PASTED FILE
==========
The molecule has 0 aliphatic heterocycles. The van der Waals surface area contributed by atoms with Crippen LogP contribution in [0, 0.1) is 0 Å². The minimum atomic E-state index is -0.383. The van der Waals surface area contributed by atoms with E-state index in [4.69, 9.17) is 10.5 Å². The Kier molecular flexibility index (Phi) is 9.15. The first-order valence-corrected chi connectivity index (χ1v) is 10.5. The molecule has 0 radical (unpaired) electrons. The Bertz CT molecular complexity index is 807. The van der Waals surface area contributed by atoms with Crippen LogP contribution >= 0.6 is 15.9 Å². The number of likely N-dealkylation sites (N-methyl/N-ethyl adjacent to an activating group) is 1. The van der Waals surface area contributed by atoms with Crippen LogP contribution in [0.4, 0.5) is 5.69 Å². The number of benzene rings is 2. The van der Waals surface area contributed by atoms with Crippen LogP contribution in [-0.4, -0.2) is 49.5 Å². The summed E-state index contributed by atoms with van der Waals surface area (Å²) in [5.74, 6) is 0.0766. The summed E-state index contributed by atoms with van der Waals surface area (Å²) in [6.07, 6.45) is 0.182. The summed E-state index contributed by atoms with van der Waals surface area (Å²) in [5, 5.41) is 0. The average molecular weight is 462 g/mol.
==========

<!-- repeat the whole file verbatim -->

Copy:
The molecule has 0 aliphatic heterocycles. The van der Waals surface area contributed by atoms with Crippen LogP contribution in [0, 0.1) is 0 Å². The minimum atomic E-state index is -0.383. The van der Waals surface area contributed by atoms with E-state index in [4.69, 9.17) is 10.5 Å². The Kier molecular flexibility index (Phi) is 9.15. The first-order valence-corrected chi connectivity index (χ1v) is 10.5. The molecule has 0 radical (unpaired) electrons. The Bertz CT molecular complexity index is 807. The van der Waals surface area contributed by atoms with Crippen LogP contribution >= 0.6 is 15.9 Å². The number of likely N-dealkylation sites (N-methyl/N-ethyl adjacent to an activating group) is 1. The van der Waals surface area contributed by atoms with Crippen LogP contribution in [0.4, 0.5) is 5.69 Å². The number of benzene rings is 2. The van der Waals surface area contributed by atoms with Crippen LogP contribution in [-0.4, -0.2) is 49.5 Å². The summed E-state index contributed by atoms with van der Waals surface area (Å²) in [5.74, 6) is 0.0766. The summed E-state index contributed by atoms with van der Waals surface area (Å²) in [6.07, 6.45) is 0.182. The summed E-state index contributed by atoms with van der Waals surface area (Å²) in [5, 5.41) is 0. The average molecular weight is 462 g/mol.